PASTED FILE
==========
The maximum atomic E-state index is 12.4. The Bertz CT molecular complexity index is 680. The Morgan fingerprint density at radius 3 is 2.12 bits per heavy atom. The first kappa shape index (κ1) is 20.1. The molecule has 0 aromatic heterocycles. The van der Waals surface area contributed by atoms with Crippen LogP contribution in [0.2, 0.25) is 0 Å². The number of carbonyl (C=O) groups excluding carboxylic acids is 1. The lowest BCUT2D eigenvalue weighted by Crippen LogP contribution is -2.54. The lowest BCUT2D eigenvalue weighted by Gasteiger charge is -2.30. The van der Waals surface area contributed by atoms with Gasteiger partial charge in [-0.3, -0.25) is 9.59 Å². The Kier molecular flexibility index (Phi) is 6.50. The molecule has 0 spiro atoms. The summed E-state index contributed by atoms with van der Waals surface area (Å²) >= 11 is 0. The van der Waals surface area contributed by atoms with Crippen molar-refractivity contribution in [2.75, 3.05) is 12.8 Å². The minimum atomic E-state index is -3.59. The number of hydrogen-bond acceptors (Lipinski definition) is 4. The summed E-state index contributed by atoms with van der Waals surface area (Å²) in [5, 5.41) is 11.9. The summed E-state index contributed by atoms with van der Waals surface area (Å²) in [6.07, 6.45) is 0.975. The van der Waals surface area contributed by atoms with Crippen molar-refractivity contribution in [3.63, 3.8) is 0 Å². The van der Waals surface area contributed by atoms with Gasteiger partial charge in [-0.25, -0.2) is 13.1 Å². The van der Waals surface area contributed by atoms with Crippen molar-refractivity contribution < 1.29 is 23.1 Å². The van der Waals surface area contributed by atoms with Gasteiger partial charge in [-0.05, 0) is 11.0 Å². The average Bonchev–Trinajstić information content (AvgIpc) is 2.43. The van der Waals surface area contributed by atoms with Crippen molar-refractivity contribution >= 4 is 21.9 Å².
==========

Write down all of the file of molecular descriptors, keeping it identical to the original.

The maximum atomic E-state index is 12.4. The Bertz CT molecular complexity index is 680. The Morgan fingerprint density at radius 3 is 2.12 bits per heavy atom. The first kappa shape index (κ1) is 20.1. The molecule has 0 aromatic heterocycles. The van der Waals surface area contributed by atoms with Crippen LogP contribution in [0.2, 0.25) is 0 Å². The number of carbonyl (C=O) groups excluding carboxylic acids is 1. The lowest BCUT2D eigenvalue weighted by Crippen LogP contribution is -2.54. The lowest BCUT2D eigenvalue weighted by Gasteiger charge is -2.30. The van der Waals surface area contributed by atoms with Gasteiger partial charge in [-0.3, -0.25) is 9.59 Å². The Kier molecular flexibility index (Phi) is 6.50. The molecule has 0 spiro atoms. The summed E-state index contributed by atoms with van der Waals surface area (Å²) >= 11 is 0. The van der Waals surface area contributed by atoms with Crippen molar-refractivity contribution in [2.75, 3.05) is 12.8 Å². The minimum atomic E-state index is -3.59. The number of hydrogen-bond acceptors (Lipinski definition) is 4. The summed E-state index contributed by atoms with van der Waals surface area (Å²) in [5, 5.41) is 11.9. The summed E-state index contributed by atoms with van der Waals surface area (Å²) in [6.07, 6.45) is 0.975. The van der Waals surface area contributed by atoms with Crippen molar-refractivity contribution in [3.63, 3.8) is 0 Å². The van der Waals surface area contributed by atoms with Gasteiger partial charge in [-0.25, -0.2) is 13.1 Å². The van der Waals surface area contributed by atoms with Crippen molar-refractivity contribution < 1.29 is 23.1 Å². The van der Waals surface area contributed by atoms with Gasteiger partial charge in [-0.05, 0) is 11.0 Å². The average Bonchev–Trinajstić information content (AvgIpc) is 2.43. The van der Waals surface area contributed by atoms with Crippen molar-refractivity contribution >= 4 is 21.9 Å².